Since joining the UD faculty in 2019, Fowler has launched a mentoring program for faculty in the Department of Biological Sciences, where several assistant professors recently have won prestigious NIH R01 grants.
“Similarly, at the new center, we have a deep commitment to mentoring and career development to support the transition of junior faculty to extramurally funded research investigators,” Fowler said. “This is absolutely essential in cultivating and retaining new biomedical research leaders. We are fortunate to have the UD ADVANCE Institute at the University, which will serve as a critical collaborator and faculty resource.”
On the technology side, new scientific instruments and techniques, from in vivo micro-computed tomography to photoacoustic imaging systems to customized biomechanical manipulation systems, will allow researchers to investigate the interactions of cells and tissues with their environment. These state-of-the-art tools will be the domain of the Multiscale Assessments Research Core, under the leadership of Sullivan and Wang. The core will be located in newly renovated space on the second floor of the Life Sciences Research Facility.
"This research core will serve not only as an intellectual hub for the DCMR community, but also as a gateway to access other superb partner cores such as UD’s Bio-Imaging Center," Wang said.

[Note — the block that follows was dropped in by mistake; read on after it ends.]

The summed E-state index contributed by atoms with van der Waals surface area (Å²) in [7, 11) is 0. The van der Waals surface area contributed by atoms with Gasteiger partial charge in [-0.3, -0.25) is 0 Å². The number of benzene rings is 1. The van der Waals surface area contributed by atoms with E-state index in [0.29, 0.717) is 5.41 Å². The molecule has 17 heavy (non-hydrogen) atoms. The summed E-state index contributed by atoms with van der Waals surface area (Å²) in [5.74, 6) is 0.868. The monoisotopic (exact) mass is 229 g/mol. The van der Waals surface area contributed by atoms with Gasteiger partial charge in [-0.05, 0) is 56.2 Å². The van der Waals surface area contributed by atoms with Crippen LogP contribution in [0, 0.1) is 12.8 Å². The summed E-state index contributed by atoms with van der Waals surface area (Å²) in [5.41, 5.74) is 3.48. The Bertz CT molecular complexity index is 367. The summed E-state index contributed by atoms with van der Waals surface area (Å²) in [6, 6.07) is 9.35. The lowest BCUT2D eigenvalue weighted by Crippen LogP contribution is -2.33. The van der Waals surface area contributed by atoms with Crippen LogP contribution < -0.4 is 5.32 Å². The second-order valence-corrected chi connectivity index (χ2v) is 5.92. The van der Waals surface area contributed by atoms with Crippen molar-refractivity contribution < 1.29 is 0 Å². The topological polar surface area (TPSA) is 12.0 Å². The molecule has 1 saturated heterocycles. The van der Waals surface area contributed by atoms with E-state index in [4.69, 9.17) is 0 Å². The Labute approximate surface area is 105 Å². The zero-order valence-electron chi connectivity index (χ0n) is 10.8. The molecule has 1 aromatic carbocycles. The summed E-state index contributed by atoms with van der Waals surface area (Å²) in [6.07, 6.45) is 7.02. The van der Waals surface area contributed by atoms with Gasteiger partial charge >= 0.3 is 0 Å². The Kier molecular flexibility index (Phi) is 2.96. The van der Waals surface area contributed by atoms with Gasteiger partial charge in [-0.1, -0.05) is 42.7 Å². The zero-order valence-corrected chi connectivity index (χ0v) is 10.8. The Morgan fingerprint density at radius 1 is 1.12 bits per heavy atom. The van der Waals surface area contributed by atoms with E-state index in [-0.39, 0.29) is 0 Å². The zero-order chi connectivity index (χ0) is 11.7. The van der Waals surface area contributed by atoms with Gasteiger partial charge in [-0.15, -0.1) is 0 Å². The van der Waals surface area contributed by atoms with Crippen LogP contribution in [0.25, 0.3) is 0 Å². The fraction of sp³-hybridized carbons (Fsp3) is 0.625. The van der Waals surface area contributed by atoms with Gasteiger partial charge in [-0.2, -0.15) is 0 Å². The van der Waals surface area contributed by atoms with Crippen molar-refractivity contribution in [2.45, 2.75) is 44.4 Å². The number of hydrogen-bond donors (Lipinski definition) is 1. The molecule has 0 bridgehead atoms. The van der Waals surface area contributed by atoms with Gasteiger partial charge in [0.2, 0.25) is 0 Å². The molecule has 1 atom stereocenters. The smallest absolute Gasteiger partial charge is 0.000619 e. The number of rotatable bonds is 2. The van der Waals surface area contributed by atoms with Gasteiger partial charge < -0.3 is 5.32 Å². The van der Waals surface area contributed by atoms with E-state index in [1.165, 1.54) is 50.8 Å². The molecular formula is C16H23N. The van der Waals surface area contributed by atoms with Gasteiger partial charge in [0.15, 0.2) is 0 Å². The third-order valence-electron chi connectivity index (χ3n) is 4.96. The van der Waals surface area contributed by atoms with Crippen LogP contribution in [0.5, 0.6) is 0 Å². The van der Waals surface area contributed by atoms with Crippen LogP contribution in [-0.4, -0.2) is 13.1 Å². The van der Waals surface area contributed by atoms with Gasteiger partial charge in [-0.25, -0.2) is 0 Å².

The COBRE funding also will expand and reorganize the staffing model for core resources relevant to the center’s work, including increased support for experimental design and execution.
"The organization of experimental resources and staff under the core umbrella will create a single starting point for our scientists to obtain scientific and technical guidance involving biomechanical, biophysical and bioimaging analysis of musculoskeletal tissues, and it will enable experimental approaches to be refined, validated, codified and shared more broadly," Sullivan said.
With more than 60 researchers working in musculoskeletal and rehabilitation science across the University, UD is a growing force in the field. The Delaware Center for Musculoskeletal Research will serve as a catalyst for further developing a nationally recognized network of researchers dedicated to improving musculoskeletal health.
“These disorders can have a devastating impact on lives,” Elliott said. “Through our studies, we will be working to understand how tissues function, how they break down with aging and injury, and how they heal. Ultimately, we want people to have the ability to take care of themselves, to live without pain and to enjoy an active lifestyle.”
Article by Tracey Bryant
Illustration by Jeffrey C. Chase
Video courtesy of Dawn Elliott and Elise Corbin
Published March 17, 2021